Why Every Muay Thai Fighter Should Study Boxing

Sometimes all an athlete needs is a small but unique change in how they do things to overcome a plateau. For me, that change was learning more about Western boxing.

Regardless of what you do, sooner or later everyone is bound to hit a plateau. For an athlete, plateaus can be sticky and annoying places that seem to hold you there no matter how much you struggle to break through. Plateaus are terrible, but in my personal opinion a plateau is also where athletes and coaches alike become extremely creative.

Sometimes all an athlete needs is a small but unique change in how they do things to overcome stagnation. This can easily be observed in the sport of powerlifting. Sometimes you get to a weight and no matter how hard you try, it just wont budge. To overcome plateaus in the deadlift, powerlifters employ various techniques such as elevating their feet on the platform, using resistance bands on the bar, or slightly altering their lifting protocol. These simple and relatively small changes can have a profound effect on performance. The same can be said for muay Thai athletes.

Several years ago I hit a huge plateau. Not only was I not improving, but I was also getting bored and frustrated with my sport. Practices seemed to last for hours and any time the word “competition” was mentioned I ran in the opposite direction. It was terribly frustrating and I was on the verge of quitting muay Thai altogether. What I once was able to do for hours on end was now making want to jump off a cliff.

Then I was introduced to boxing and everything changed. Boxing is a part of muay Thai but generally the focus of your muay Thai training will be on kicks, knees, elbows, and clinching techniques. Over the years I have studied a handful of martial arts that have all incorporated elements of boxing, but I had never taken the time to practice Western boxing by itself.

Once I started boxing regularly, I eventually became re-inspired with muay Thai. Taking time away from the sport that I had practiced for so long was refreshing. Also, since boxing is a combat sport, I wasn’t starting off as a complete beginner, which was nice. By learning some new techniques and adapting a new mindset, training became enjoyable for me once again.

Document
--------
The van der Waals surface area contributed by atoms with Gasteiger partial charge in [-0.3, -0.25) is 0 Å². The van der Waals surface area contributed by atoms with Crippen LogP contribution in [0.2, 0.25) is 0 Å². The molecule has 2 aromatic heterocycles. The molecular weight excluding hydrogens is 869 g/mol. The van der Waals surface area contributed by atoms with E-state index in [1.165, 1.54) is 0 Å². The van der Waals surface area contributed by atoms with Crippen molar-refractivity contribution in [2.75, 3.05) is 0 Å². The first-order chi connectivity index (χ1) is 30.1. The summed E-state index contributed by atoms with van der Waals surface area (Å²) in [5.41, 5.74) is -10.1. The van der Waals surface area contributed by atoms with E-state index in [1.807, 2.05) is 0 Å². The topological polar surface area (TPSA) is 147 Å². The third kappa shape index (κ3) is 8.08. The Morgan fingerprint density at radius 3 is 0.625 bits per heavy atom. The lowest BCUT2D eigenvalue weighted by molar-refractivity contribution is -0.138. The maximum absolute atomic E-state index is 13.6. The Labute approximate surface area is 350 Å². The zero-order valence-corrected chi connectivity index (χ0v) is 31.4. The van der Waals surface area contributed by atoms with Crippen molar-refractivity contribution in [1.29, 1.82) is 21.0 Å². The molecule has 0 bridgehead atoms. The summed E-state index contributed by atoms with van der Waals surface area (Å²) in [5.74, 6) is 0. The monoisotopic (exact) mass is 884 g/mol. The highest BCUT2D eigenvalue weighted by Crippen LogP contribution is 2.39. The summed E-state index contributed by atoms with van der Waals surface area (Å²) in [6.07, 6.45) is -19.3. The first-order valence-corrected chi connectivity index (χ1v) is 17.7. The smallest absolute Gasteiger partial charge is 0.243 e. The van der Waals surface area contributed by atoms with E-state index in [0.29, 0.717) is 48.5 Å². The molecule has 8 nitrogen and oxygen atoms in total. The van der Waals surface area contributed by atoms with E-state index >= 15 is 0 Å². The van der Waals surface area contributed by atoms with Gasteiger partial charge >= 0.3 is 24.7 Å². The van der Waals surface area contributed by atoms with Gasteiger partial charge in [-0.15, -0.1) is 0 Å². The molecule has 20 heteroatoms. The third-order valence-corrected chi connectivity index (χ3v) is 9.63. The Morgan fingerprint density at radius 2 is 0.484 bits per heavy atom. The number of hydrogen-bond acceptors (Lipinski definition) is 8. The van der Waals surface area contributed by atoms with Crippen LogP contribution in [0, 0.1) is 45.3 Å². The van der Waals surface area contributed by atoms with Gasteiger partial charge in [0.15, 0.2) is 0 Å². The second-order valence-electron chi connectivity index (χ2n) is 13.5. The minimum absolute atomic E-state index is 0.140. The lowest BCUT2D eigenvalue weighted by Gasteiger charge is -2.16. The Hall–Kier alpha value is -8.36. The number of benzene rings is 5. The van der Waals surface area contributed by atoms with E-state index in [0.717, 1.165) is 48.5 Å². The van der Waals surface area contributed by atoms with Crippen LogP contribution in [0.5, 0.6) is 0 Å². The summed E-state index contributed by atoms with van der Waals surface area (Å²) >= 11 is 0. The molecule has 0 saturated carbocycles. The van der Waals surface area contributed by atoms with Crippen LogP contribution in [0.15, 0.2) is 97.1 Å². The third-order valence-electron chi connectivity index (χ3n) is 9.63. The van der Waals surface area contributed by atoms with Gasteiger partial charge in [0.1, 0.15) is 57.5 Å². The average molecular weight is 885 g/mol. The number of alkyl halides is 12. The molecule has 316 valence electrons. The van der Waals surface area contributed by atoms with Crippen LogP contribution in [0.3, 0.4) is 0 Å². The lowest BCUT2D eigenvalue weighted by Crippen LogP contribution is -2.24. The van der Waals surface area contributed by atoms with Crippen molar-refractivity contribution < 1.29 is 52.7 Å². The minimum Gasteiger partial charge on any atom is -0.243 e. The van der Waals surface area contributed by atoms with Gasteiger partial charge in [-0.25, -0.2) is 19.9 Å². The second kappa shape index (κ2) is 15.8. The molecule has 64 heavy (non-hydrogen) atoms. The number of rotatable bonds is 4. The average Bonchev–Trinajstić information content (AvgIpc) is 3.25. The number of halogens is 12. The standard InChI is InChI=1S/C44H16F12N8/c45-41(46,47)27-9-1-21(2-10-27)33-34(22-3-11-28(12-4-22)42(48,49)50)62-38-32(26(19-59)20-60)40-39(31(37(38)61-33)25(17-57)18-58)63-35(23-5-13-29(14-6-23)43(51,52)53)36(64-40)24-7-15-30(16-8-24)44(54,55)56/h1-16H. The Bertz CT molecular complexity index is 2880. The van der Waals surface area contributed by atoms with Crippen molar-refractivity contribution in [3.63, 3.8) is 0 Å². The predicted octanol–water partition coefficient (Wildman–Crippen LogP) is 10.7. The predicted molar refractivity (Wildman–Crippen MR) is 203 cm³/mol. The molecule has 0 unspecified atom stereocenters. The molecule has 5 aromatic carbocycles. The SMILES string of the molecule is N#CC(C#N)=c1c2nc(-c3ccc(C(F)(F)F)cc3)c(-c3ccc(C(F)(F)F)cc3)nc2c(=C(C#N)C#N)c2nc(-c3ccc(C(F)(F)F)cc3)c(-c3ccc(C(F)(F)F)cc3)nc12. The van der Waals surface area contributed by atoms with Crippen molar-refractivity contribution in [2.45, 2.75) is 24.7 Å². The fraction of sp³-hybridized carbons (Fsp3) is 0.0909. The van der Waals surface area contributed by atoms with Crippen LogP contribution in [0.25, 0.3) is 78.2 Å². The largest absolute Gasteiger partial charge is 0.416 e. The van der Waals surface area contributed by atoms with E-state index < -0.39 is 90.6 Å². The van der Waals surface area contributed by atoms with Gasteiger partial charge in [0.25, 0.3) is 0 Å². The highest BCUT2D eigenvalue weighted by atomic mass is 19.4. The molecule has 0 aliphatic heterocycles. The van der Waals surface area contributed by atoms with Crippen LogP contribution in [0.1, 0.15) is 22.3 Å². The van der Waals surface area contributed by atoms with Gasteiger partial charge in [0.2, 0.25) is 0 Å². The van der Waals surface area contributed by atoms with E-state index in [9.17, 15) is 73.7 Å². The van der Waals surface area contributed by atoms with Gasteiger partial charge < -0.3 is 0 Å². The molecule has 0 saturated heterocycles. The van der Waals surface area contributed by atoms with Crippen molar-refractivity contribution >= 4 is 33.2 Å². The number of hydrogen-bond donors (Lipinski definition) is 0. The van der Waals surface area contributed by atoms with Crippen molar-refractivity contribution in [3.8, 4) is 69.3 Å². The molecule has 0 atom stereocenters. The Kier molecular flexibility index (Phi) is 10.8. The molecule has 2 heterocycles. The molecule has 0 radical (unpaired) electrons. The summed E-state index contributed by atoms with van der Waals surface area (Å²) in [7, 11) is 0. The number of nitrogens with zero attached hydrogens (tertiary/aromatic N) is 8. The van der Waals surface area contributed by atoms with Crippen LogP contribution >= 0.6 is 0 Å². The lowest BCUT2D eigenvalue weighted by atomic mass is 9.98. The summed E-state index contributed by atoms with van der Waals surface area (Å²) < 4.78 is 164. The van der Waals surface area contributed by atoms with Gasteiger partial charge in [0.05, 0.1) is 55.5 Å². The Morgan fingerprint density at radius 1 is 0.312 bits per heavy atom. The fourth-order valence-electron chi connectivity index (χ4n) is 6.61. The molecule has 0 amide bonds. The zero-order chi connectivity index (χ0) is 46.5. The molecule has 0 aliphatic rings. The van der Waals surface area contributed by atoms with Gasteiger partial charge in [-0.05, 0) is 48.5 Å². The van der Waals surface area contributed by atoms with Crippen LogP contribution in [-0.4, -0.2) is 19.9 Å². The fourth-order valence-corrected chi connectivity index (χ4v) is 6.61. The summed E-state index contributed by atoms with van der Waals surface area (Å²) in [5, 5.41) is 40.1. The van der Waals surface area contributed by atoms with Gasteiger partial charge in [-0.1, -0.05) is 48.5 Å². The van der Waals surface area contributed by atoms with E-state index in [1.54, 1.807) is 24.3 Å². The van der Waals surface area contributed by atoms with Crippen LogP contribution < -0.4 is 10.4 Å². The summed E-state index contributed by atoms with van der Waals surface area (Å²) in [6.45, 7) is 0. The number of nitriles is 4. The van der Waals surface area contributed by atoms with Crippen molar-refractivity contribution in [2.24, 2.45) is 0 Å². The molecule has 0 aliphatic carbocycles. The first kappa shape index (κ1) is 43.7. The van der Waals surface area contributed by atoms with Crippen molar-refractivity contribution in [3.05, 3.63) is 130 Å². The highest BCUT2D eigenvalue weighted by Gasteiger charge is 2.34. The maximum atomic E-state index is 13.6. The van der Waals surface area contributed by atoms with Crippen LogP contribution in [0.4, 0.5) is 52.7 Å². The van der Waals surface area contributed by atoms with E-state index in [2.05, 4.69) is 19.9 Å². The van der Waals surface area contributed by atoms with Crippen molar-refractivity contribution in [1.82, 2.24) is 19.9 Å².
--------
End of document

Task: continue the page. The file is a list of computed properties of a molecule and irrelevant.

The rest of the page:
The benefits a muay Thai practitioner can gain from boxing are quite substantial. In my experience, boxing helped me stop thinking so much about my striking tools and allowed me to focus on some simple but important aspects of my training.

Boxing can be traced back to 688 BC and was used by the ancient Greeks as an Olympic sport – although boxing back then was much more brutal. The hands were wrapped in leather and there were no rounds. Fighters fought until they could no longer continue. Since then, boxing has evolved into the sport it is today. It is practiced by many cultures and is widely used by many prizefighters.

Unlike MMA or muay Thai, boxers only use four techniques to accomplish their goal: the jab, cross, hook, and uppercut. With that being said, the amount of footwork, feints, rhythms, combinations, and punch variations incorporated in the sport is mind-boggling. This is one of the many reasons why boxing is commonly referred to as the sweet science.

Below are some of the skills that boxing can provide to the combat athlete:


Footwork is a part of muay Thai, but generally in a Thai fight not much rapid foot movement takes place. Fighters stand in front of one another and find the holes in each other’s game, adjusting position as necessary. In boxing, everything stems from how you move your feet. Good footwork will give the practitioner a high level of agility and provide him or her with confidence when dealing with an aggressive opponent. Possessing good footwork will also allow the fighter to have good set-ups for strikes.


Properly angling your body and strikes can completely change your fight game. Learning how to change your body position to deal with your opponent can be paramount in winning a fight. Since in boxing there are a limited amount of targets (the head and body), fighters learn to find the appropriate angles to get through their opponent’s guard and land the blow.


Boxers are professionals at hiding and disguising the intentions of their strikes. Learning how to camouflage your movements and deceive your opponent gives you a tremendous advantage. If you have two fighters with the same level of skill and conditioning, the winner will be decided by who can deceive the other. If your opponent never knows what to expect from you, formulating a defensive game plan will be all but impossible.

Timing and Cadence

Both muay Thai and boxing can teach you the importance of timing and cadence. However, since in boxing you only have to worry about two weapons as opposed to eight, you can learn how to time your opponent faster. Once you can time your opponent’s punches and body movement, adapting the counter tactics to muay Thai strikes is pretty easy. Bruce Lee put the importance of timing best: “When you see an opening, hit it and hit it hard.”

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